AIDA Cruise Lines, a German company that has been cruising many of the world’s waters since the 1960s, is now looking to resume doing so on March 20, in the Canary Islands. This region is, according to AIDA, a popular “fly and cruise” vacation option for Germans.
This is a further delay of the company’s originally planned resumption date of March 6, which resulted from the German government extending a nationwide lockdown until March 7.
As a result of those lost two weeks, AIDA has begun offering rebooking options to affected passengers.
The company is also offering the “AIDA promise” for all future trips, providing travelers with increased levels of flexibility so that unexpected schedule alterations in the future will not cause undue hardship.
Included are features such as complimentary rebooking, which are being made available for all bookings through March 31 that correlate with departures occurring between now and Oct. 31.
Additionally, any further cancellations would result in travelers being informed “immediately.”
AIDAperla, a ship that has been in operation since 2017, will carry the cruise line’s initial 2021 passengers around the Spanish archipelago that is 62 miles west of the African mainland.
This sailing route is particularly popular for German tourists in the winter, when temperatures in the Canary Islands are much warmer than they are in Germany. Plus, although the latter half of March is not the coldest period of the year in Germany, it will still be around 20 degrees warmer in the Canary Islands at that time.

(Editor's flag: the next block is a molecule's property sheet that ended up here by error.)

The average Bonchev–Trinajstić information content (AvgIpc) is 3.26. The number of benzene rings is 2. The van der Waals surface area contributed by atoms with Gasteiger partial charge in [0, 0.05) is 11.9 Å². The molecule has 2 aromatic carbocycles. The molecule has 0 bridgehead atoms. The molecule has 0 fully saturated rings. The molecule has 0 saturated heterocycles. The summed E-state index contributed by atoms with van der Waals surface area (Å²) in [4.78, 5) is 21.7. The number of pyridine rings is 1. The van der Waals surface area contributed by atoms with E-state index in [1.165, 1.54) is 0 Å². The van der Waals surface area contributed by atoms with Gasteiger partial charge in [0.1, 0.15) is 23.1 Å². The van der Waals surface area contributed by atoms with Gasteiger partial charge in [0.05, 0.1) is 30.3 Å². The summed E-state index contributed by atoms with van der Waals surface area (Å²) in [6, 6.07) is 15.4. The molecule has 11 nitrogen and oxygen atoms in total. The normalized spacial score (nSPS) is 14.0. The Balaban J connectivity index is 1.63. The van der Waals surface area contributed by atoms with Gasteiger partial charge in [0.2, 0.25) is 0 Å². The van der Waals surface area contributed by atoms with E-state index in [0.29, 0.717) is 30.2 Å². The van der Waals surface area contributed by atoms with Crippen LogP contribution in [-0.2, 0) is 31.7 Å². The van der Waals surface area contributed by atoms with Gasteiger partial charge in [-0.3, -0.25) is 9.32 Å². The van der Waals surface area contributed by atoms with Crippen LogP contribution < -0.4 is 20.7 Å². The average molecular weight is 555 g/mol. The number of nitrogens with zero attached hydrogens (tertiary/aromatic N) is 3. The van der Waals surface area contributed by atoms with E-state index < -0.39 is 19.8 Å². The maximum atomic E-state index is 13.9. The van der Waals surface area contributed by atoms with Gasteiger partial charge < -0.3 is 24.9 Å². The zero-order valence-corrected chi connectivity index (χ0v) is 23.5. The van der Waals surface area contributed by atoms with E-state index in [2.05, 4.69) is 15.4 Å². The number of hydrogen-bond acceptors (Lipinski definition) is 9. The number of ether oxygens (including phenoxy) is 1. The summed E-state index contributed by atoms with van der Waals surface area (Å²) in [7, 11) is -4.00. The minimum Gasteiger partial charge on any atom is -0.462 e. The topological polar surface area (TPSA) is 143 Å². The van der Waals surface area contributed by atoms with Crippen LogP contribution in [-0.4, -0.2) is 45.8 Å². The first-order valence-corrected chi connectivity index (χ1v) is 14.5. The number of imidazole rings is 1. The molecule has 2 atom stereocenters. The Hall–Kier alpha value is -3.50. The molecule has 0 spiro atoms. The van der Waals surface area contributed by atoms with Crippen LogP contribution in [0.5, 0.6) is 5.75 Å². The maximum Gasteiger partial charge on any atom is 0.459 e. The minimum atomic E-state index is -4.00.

Meanwhile, other cruise lines have already been able to get up and running and are currently operating. Included are some that are also already taking passengers around the Canary Islands, including Hapag-Lloyd Cruises and TUI Cruises.
In addition, many of the ones now running are operating in Asia and Oceania, including Asuka Cruise (Japan), Coral Expeditions (Australia), Dream Cruises (Singapore), Heritage Expeditions (New Zealand), Mitsui OSK (Japan), Royal Caribbean International (Singapore), True North Cruises (Australia) and Venus (Japan).
Prior to the reopening of this industry, it had been hit hard by the COVID-19 pandemic. For example, some of the places where the virus spread the fastest were on ships such as the Diamond Princess, and that both kept ships from taking on more passengers for safety-related reasons and dissuaded prospective passengers from booking future trips, even once the ships have been made much safer.
Also, several ships have since been dismantled for scrap metal. One city that is home to many of these dismantling procedures is Aliaga, Turkey.
There, around 2,500 workers take about six months to strip floors, windows, railings and walls from the vessels and ultimately complete the dismantling job.